file("/var/log/audit/audit.log" flags(no-parse)

    hook-commands(

      startup("auditctl -w /etc/ -p wa")

      shutdown("auditctl -W /etc/ -p wa")

    )

  );

};

 

parser p_auditd {

    linux-audit-parser (prefix("auditd."));

    kv-parser (template("${auditd.msg}") prefix("amsg."));

};

 

filter f_ssh {

  "${amsg.terminal}" eq "ssh"

};

 

filter f_path {

  "${auditd.type}" eq "PATH"

};

 

filter f_ssh_or_path {

  filter(f_ssh) or filter(f_path)

};

 

destination d_elastic {

  elasticsearch2 (

    cluster("syslog-ng")

    client_mode("http")

    index("syslog-ng")

    type("test")

    template("$(format-json --scope rfc5424 --scope nv-pairs --exclude DATE --key ISODATE)")

  )

};

 

log {

  source(s_auditd);

  parser(p_auditd);

  filter(f_ssh_or_path);

  destination(d_elastic);

};

Testing

Once you configured syslog-ng, restart it for the configuration to take effect:

systemctl restart syslog-ng

Now you are ready to generate some logs for auditd:

  1. Log in to your system using SSH.
  2. Change a user’s password or simply create, modify and delete a file under the /etc directory. For example:
echo bla > /etc/bla

echo blabla >> /etc/bla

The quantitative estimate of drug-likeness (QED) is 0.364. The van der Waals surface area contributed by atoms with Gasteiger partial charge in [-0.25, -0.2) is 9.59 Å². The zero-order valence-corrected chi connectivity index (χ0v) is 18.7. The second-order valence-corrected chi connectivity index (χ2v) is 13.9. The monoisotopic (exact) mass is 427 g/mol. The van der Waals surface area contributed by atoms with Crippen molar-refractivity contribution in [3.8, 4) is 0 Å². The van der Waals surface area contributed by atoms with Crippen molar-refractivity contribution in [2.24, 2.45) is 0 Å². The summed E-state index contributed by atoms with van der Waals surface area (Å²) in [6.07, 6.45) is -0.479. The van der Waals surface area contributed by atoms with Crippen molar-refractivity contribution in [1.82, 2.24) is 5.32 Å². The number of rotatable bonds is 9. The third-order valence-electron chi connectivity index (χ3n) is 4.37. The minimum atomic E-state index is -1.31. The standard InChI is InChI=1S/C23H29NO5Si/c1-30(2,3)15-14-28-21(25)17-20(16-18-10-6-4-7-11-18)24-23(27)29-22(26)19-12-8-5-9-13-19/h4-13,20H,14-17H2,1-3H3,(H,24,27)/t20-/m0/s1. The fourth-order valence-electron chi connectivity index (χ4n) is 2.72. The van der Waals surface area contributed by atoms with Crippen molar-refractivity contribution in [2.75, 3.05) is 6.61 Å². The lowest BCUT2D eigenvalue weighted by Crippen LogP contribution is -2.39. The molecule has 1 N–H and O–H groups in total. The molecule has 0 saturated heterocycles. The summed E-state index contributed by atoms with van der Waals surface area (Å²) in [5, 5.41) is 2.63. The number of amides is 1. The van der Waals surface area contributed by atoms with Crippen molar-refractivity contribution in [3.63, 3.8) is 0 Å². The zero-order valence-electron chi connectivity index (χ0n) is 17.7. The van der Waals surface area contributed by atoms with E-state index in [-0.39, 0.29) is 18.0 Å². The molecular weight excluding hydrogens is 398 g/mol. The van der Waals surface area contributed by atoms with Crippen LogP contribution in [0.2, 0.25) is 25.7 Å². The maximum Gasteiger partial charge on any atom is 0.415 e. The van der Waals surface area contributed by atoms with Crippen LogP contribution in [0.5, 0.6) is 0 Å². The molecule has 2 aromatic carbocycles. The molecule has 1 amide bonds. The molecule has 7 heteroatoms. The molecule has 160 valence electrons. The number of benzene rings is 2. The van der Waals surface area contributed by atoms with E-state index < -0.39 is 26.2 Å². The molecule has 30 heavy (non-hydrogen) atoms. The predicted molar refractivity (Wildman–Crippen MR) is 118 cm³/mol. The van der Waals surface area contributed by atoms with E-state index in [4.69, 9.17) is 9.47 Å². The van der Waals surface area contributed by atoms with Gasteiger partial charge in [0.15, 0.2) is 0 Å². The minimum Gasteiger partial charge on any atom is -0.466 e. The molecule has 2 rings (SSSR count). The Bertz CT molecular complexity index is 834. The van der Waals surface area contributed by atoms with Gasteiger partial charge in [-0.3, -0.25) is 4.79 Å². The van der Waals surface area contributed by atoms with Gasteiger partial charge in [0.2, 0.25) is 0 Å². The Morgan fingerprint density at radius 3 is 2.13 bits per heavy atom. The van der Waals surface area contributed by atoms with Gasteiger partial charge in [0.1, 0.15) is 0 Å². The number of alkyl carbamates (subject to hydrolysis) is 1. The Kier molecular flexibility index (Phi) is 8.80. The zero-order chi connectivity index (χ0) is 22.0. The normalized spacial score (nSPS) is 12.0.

rm /etc/bla

You can now open Kibana on port 5601 of your machine. The first time you open Kibana, you also have to set it up:

  1. First you have to enter an index name. Using the above syslog-ng configuration, it is “syslog-ng”.
  2. Next, choose “ISODATE” for the “Time filter field name”.

You are now ready to browse your logs. While direct correlation of path audit and SSH logins is not possible, you can at least check from where users logged in while a suspicious configuration change happened. With a bit of extra work, you can even create a dashboard in Kibana where you can follow both SSH logins and configuration changes on screen.

 

If you have questions or comments related to syslog-ng, do not hesitate to contact us. You can reach us by email or you can even chat with us. For a list of possibilities, check our GitHub page under the “Community” section at https://github.com/balabit/syslog-ng. On Twitter, I am available as @PCzanik.